What COURAGE Registry is good for? 1) The Registry allows the discovery of collections that have been scattered and hidden because official cultural politics under State Socialism forbid or barely tolerated any systematic archiving of countercultural and non-conformist phenomena. 2) The Registry allows archives and museums to map similar materials to their holdings in Europe and launch joint projects across borders and cultures. For example, it lets them organize exhibitions together, exchange duplicate materials to diversify their own holdings, or apply for grants together. 3) The Registry contains the provenance and history of collections, the profile and stories of the people and organizations who contributed to creating and maintaining the collections, and key events in the history of the collection (e.g. exhibitions based on the holdings). This caters an approach to history that highlights the contributions of ordinary citizens to cultural opposition against oppressive regimes.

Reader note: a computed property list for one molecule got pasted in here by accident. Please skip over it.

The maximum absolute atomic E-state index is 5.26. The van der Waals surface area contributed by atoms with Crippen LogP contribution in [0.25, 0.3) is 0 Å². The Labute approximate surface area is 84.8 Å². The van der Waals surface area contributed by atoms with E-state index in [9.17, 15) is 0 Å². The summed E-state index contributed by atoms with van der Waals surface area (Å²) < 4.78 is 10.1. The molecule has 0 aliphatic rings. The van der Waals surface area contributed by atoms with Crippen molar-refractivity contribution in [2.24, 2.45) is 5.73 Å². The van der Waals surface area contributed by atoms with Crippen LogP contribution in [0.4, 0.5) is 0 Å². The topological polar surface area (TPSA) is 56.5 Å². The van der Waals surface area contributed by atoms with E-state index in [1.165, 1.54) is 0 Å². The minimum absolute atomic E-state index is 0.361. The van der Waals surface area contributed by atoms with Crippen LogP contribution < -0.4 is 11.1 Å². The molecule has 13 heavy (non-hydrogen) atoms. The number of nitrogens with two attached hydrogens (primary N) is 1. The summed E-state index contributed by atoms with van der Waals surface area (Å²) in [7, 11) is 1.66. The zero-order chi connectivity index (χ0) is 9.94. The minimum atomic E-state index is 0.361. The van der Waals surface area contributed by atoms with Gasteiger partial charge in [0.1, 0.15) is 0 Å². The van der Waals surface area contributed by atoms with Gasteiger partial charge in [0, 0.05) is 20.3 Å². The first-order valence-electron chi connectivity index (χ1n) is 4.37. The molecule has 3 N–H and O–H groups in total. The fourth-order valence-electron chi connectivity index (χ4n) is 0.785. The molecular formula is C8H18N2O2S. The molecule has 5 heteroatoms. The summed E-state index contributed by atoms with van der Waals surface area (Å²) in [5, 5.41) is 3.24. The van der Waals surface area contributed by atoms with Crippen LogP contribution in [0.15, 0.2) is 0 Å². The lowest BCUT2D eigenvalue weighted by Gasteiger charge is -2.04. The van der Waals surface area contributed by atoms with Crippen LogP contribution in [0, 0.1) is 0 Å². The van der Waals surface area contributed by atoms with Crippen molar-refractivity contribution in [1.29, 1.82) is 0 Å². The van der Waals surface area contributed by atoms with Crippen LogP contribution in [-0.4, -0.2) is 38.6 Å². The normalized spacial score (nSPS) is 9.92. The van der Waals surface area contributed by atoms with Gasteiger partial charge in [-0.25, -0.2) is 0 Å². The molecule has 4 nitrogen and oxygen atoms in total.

What we would like to achieve? 1) To persuade archives and museums that it is beneficial for them to join the Registry. According to our experience, as the number of collections grow and more people and institutions get to know about the database, the number of archives, museums and private collections that would like to join and be described also exponentially grows. 2) To raise the attention of researchers and educators to this little known but very rich cultural heritage that could inspire societies today. Many of the collections described are hidden or barely known. The Registry not only directs attention to these holdings and their never analysed rich materials, but also provides a new perspective to dissident movements and the history of regime changes by shedding light to the history of collecting, archiving and the motivations behind such often clandestine practices. 3) To promote the online learning materials for educators so that they could integrate this part of cultural heritage to their curriculum, and raise students’ awareness of the recent past and inspire critical thinking.